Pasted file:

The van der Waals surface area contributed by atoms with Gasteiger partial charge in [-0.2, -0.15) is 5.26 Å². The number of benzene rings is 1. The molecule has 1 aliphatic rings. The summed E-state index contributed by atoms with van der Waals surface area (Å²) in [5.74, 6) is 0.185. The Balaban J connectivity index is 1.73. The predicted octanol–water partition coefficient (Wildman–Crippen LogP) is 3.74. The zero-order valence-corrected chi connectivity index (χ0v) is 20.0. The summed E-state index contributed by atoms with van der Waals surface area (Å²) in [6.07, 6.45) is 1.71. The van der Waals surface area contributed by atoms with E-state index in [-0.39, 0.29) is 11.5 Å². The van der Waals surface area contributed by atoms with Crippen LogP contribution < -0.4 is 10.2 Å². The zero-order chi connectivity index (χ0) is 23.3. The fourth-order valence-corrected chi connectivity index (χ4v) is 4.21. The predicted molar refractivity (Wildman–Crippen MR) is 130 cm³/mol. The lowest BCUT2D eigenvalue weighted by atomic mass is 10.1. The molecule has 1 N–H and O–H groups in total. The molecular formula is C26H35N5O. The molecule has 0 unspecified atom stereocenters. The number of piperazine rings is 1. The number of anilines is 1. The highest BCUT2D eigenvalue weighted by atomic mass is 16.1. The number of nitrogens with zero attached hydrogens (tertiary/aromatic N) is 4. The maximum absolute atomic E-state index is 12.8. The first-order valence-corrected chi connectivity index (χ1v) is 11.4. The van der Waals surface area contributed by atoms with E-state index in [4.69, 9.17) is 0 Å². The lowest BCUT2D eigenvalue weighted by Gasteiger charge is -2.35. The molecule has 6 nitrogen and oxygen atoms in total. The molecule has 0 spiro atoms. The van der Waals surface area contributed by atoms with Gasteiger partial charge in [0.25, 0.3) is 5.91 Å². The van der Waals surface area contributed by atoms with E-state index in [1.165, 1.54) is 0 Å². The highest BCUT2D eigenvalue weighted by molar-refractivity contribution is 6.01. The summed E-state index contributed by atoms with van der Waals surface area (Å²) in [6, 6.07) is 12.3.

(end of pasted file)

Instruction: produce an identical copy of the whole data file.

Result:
The van der Waals surface area contributed by atoms with Gasteiger partial charge in [-0.2, -0.15) is 5.26 Å². The number of benzene rings is 1. The molecule has 1 aliphatic rings. The summed E-state index contributed by atoms with van der Waals surface area (Å²) in [5.74, 6) is 0.185. The Balaban J connectivity index is 1.73. The predicted octanol–water partition coefficient (Wildman–Crippen LogP) is 3.74. The zero-order valence-corrected chi connectivity index (χ0v) is 20.0. The summed E-state index contributed by atoms with van der Waals surface area (Å²) in [6.07, 6.45) is 1.71. The van der Waals surface area contributed by atoms with E-state index in [-0.39, 0.29) is 11.5 Å². The van der Waals surface area contributed by atoms with Crippen LogP contribution < -0.4 is 10.2 Å². The zero-order chi connectivity index (χ0) is 23.3. The fourth-order valence-corrected chi connectivity index (χ4v) is 4.21. The predicted molar refractivity (Wildman–Crippen MR) is 130 cm³/mol. The lowest BCUT2D eigenvalue weighted by atomic mass is 10.1. The molecule has 1 N–H and O–H groups in total. The molecular formula is C26H35N5O. The molecule has 0 unspecified atom stereocenters. The number of piperazine rings is 1. The number of anilines is 1. The highest BCUT2D eigenvalue weighted by atomic mass is 16.1. The number of nitrogens with zero attached hydrogens (tertiary/aromatic N) is 4. The maximum absolute atomic E-state index is 12.8. The first-order valence-corrected chi connectivity index (χ1v) is 11.4. The van der Waals surface area contributed by atoms with E-state index in [4.69, 9.17) is 0 Å². The lowest BCUT2D eigenvalue weighted by Gasteiger charge is -2.35. The molecule has 6 nitrogen and oxygen atoms in total. The molecule has 0 spiro atoms. The van der Waals surface area contributed by atoms with Gasteiger partial charge in [0.25, 0.3) is 5.91 Å². The van der Waals surface area contributed by atoms with E-state index in [1.165, 1.54) is 0 Å². The highest BCUT2D eigenvalue weighted by molar-refractivity contribution is 6.01. The summed E-state index contributed by atoms with van der Waals surface area (Å²) in [6, 6.07) is 12.3.